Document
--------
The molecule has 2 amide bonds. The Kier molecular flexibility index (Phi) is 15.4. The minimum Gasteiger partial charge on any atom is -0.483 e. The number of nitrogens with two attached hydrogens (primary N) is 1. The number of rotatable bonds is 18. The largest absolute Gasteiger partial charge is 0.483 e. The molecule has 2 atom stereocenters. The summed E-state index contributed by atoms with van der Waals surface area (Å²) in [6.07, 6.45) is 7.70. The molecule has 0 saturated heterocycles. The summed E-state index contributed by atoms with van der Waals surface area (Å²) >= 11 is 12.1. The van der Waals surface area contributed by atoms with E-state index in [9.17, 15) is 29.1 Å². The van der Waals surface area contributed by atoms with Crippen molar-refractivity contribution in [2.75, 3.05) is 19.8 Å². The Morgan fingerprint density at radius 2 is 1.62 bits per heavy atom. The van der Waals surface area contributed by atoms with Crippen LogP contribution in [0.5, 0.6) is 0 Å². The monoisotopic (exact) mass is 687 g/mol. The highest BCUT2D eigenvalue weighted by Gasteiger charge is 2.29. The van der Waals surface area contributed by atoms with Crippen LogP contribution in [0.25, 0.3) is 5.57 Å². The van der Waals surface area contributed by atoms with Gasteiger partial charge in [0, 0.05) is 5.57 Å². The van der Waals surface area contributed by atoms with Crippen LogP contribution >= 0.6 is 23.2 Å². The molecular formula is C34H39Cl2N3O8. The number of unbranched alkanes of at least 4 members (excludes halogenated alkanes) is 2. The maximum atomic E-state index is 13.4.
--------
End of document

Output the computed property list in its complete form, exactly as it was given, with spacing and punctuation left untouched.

The molecule has 2 amide bonds. The Kier molecular flexibility index (Phi) is 15.4. The minimum Gasteiger partial charge on any atom is -0.483 e. The number of nitrogens with two attached hydrogens (primary N) is 1. The number of rotatable bonds is 18. The largest absolute Gasteiger partial charge is 0.483 e. The molecule has 2 atom stereocenters. The summed E-state index contributed by atoms with van der Waals surface area (Å²) in [6.07, 6.45) is 7.70. The molecule has 0 saturated heterocycles. The summed E-state index contributed by atoms with van der Waals surface area (Å²) >= 11 is 12.1. The van der Waals surface area contributed by atoms with E-state index in [9.17, 15) is 29.1 Å². The van der Waals surface area contributed by atoms with Crippen molar-refractivity contribution in [2.75, 3.05) is 19.8 Å². The Morgan fingerprint density at radius 2 is 1.62 bits per heavy atom. The van der Waals surface area contributed by atoms with Crippen LogP contribution in [0.5, 0.6) is 0 Å². The monoisotopic (exact) mass is 687 g/mol. The highest BCUT2D eigenvalue weighted by Gasteiger charge is 2.29. The van der Waals surface area contributed by atoms with Crippen LogP contribution in [0.25, 0.3) is 5.57 Å². The van der Waals surface area contributed by atoms with Gasteiger partial charge in [0, 0.05) is 5.57 Å². The van der Waals surface area contributed by atoms with Crippen LogP contribution >= 0.6 is 23.2 Å². The molecular formula is C34H39Cl2N3O8. The number of unbranched alkanes of at least 4 members (excludes halogenated alkanes) is 2. The maximum atomic E-state index is 13.4.